1892 – 1917
Arthur’s family ran a butcher’s shop in Walton Street. He went to France in November 1914 and was in active combat over the next three years, gradually being promoted as men died around him.
Born in Oxford
Arthur Skuce was born in Oxford in 1892. His father was a traveller in coal, and two of his siblings were baptised at Walton Street Methodist Church.
By 1899 Arthur’s father had a butcher’s shop at the family’s home in Walton Street. By 1911 one of Arthur’s brothers ran the shop and Arthur was living with his parents in East Oxford. Now aged 18, he was a shop assistant in a gentleman’s outfitters. Sadly in March 1914 his father died.
In November 1914 Arthur appears to have gone to France as a Private in the Seaforth Highlanders, which drew in a number of Oxfordshire men. But in August 1915 he was appointed Second Lieutenant in the 9th (Reserve) Battalion of the Oxford and Buckinghamshire Light Infantry.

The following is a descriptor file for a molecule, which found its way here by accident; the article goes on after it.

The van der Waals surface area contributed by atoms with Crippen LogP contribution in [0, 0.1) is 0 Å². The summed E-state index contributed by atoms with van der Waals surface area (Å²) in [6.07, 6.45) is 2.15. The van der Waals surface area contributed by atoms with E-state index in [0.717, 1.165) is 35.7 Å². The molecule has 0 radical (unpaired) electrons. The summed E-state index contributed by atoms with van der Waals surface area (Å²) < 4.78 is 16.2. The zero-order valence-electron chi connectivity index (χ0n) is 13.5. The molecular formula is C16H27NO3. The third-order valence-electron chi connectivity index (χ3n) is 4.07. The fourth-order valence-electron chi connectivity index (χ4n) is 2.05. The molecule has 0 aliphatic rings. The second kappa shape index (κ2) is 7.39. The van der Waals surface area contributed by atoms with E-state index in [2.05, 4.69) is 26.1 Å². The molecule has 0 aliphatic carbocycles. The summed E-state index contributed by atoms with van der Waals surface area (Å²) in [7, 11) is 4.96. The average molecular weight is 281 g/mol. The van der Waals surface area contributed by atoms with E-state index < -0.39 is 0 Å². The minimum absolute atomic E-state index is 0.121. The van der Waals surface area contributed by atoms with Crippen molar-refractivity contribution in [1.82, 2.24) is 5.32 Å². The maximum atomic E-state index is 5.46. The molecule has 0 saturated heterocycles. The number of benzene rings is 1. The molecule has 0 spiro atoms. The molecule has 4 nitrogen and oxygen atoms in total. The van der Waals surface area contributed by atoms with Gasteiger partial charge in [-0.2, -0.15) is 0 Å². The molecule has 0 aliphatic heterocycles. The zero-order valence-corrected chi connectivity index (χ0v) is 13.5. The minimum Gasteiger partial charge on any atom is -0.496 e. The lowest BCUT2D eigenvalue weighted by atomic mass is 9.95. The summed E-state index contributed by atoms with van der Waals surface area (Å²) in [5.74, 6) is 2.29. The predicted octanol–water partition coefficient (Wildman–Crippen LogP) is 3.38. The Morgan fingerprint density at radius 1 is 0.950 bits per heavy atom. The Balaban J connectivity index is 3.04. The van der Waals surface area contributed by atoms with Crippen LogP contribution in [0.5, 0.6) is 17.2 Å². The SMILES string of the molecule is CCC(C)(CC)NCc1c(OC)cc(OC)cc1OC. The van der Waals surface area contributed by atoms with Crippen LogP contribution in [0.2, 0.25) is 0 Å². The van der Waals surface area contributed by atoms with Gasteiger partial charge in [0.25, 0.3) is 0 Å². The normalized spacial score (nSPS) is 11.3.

Then in September 1916 during the Battle of the Somme he was posted to the 6th Battalion, which had lost two thirds of its strength. Arthur was immediately in the front line, and his battalion suffered heavy casualties attacking Transloy. At some point he was promoted to Lieutenant.
In January 1917 Arthur’s battalion was back defending the front line, and in March they followed the German retreat. In August they were attacking near Ypres, and Arthur was promoted to Captain. Then in September he was seriously wounded leading his company in an attack, and was evacuated to Queen Alexandra Military Hospital at Millbank. He died on 8 October 1917 at the age of 24.
Cowley Road funeral
Arthur’s funeral took place at Wesley Hall, later renamed Cowley Road Methodist Church. There was a procession down the Cowley Road with a pipe and drum band, and he was buried at Wolvercote Cemetery.